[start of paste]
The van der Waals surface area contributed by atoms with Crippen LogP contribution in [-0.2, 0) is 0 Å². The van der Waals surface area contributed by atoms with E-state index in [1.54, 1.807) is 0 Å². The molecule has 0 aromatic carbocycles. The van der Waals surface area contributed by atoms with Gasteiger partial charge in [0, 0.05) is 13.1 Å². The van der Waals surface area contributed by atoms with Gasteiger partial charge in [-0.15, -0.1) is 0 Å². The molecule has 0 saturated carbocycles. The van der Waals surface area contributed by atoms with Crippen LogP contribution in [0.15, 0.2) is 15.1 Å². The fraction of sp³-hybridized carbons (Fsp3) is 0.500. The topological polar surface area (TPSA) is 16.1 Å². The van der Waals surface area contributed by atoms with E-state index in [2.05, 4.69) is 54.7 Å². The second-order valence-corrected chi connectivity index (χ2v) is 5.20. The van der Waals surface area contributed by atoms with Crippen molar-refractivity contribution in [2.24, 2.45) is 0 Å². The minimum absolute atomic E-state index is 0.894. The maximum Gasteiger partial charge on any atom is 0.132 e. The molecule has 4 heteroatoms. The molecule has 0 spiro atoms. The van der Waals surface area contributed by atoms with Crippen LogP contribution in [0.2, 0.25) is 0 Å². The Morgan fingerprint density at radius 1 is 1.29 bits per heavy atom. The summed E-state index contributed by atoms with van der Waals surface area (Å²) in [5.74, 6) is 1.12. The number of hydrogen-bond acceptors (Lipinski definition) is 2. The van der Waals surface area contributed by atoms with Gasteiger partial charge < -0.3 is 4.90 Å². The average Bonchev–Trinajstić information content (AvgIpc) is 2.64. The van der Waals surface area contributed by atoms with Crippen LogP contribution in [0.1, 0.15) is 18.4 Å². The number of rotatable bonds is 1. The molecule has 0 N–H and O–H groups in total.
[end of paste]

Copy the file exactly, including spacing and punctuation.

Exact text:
The van der Waals surface area contributed by atoms with Crippen LogP contribution in [-0.2, 0) is 0 Å². The van der Waals surface area contributed by atoms with E-state index in [1.54, 1.807) is 0 Å². The molecule has 0 aromatic carbocycles. The van der Waals surface area contributed by atoms with Gasteiger partial charge in [0, 0.05) is 13.1 Å². The van der Waals surface area contributed by atoms with Gasteiger partial charge in [-0.15, -0.1) is 0 Å². The molecule has 0 saturated carbocycles. The van der Waals surface area contributed by atoms with Crippen LogP contribution in [0.15, 0.2) is 15.1 Å². The fraction of sp³-hybridized carbons (Fsp3) is 0.500. The topological polar surface area (TPSA) is 16.1 Å². The van der Waals surface area contributed by atoms with E-state index in [2.05, 4.69) is 54.7 Å². The second-order valence-corrected chi connectivity index (χ2v) is 5.20. The van der Waals surface area contributed by atoms with Crippen molar-refractivity contribution in [2.24, 2.45) is 0 Å². The minimum absolute atomic E-state index is 0.894. The maximum Gasteiger partial charge on any atom is 0.132 e. The molecule has 4 heteroatoms. The molecule has 0 spiro atoms. The van der Waals surface area contributed by atoms with Crippen LogP contribution in [0.2, 0.25) is 0 Å². The Morgan fingerprint density at radius 1 is 1.29 bits per heavy atom. The summed E-state index contributed by atoms with van der Waals surface area (Å²) in [5.74, 6) is 1.12. The number of hydrogen-bond acceptors (Lipinski definition) is 2. The van der Waals surface area contributed by atoms with Gasteiger partial charge < -0.3 is 4.90 Å². The average Bonchev–Trinajstić information content (AvgIpc) is 2.64. The van der Waals surface area contributed by atoms with Crippen LogP contribution in [0.1, 0.15) is 18.4 Å². The number of rotatable bonds is 1. The molecule has 0 N–H and O–H groups in total.